1. So you caught the Binder Bug instead? Man, that's wild. I'd get a Travelall or, better yet, Wagon Master, but I don't like the idea of being able to watch it rust before my eyes.

    1. 9 out of 10 early broncos I see where I roam are lifted and cut. I like the 1 out of ten every time.
      9 out of 10 bronco II's are are just stock, neglated, pos, on the way to the junkyard piles. Thats when I appreciate a straght body, lift ect.
      Nice bronco pic even though. Under the radar to most people looking for a classic ride.

  6. Strangely enough, these are relatively common in Holland, where I live. I encounter 70's to 80's Grand Wagoneers, Cherokees and most SJ's in general on a regular basis. Tax wise it's pretty good because it's an oldtimer and a lot are converted to run on LPG gas.

  7. This one's cleaner as it's also a narrow-track vehicle. The axles are 3" narrower and there are no fender flares. Given the drivers-side drop front axle makes it an 80-83.
    Stock early Wagoneers pretty much blow goats.
    Aside from the 258 I-6 (with a 4 speed), all the non-V8 motors are super gutless. At stock ride height they hang up on the smallest of ruts or overhangs, the Dana 27 front axle is garbage and the frame is flexible enough that when twisted on a trail you can't open the doors (ask me how I know).
    Additionally, early Wagoneers (63-73) have millions of differences (including the frame) from later ones. The later ones really are better engineered, but tend to be pretty malaise-y in terms of interior and styling details.
    There might be a sweet spot at 74/75, as they're still pre-smog and can even be found with a 401, but those years are kind of orphan bastard transition years for the chassis. Some new parts fit, some don't.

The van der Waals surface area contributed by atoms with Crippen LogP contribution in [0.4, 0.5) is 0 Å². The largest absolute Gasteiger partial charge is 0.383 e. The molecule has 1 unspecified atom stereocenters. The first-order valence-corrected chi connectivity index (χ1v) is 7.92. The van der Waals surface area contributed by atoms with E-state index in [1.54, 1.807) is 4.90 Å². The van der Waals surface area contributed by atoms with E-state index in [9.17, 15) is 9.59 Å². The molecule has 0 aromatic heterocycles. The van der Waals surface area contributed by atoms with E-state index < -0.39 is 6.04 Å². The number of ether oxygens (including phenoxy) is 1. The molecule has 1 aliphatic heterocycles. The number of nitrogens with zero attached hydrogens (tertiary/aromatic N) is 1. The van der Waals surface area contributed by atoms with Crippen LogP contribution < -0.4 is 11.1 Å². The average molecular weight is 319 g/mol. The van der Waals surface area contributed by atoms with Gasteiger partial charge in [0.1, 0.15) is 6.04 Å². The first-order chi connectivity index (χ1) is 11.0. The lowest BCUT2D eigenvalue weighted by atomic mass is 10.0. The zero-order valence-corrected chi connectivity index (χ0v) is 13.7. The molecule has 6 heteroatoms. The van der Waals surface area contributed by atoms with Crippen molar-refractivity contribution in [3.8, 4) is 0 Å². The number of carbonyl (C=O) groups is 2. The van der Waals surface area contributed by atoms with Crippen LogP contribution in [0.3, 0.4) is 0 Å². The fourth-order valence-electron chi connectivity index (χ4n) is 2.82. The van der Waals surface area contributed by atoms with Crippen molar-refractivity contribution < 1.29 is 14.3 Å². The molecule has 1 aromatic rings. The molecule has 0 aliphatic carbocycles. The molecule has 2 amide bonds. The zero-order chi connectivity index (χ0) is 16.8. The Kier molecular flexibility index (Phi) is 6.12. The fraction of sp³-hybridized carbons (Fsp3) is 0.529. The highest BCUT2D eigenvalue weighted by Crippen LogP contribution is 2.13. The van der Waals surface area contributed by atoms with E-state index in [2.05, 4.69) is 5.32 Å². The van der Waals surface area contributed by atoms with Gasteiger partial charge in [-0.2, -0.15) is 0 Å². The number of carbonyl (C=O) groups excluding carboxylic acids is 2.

The value a Wagoneer brings to the table is being a mid-size. It can carry more people and gear than a CJ/Wrangler/Early Bronco/Scout, but is narrower than a Blazer/Suburban/Full-size Bronco by a good 4 inches. It's really worth weighing what value that brings against the significantly easier/better ownership experience offered by either going up or down in size.

    1. Whoa. So, you've like, been in one of these a few times I take it? : )
      I'm quite partial to the looks of the first-facelift Gladiators, with a thriftside bed. You just don't see stuff like that, even at shows.

      1. Move to California.
        They're thick on the ground here, though never in the right combination of engine, bodystyle, year, price, bank balance and time.

      1. Still have mine.
        Not sure if "enjoying" is the word, but it continues to be my primary hauler for the endless hardware store runs I'm doing while working on my house.
        Later this year I'll be making a concerted effort to fix the stuff that's wrong with it.

  8. Given the options one has these days, I'm not sure I could rule out any SJ regardless of its spec engine/tranny combo. Yes, the 401 may be sweet if you're going stock, but I wouldn't limit myself. I drove a 360 CJ-7 for years (originally 304) and would welcome an SJ of any sort now just for the space to haul the kids on trail rides. These are great platforms that are simple to modify and a perfect truck for the entry-level enthusiast to cut their teeth on.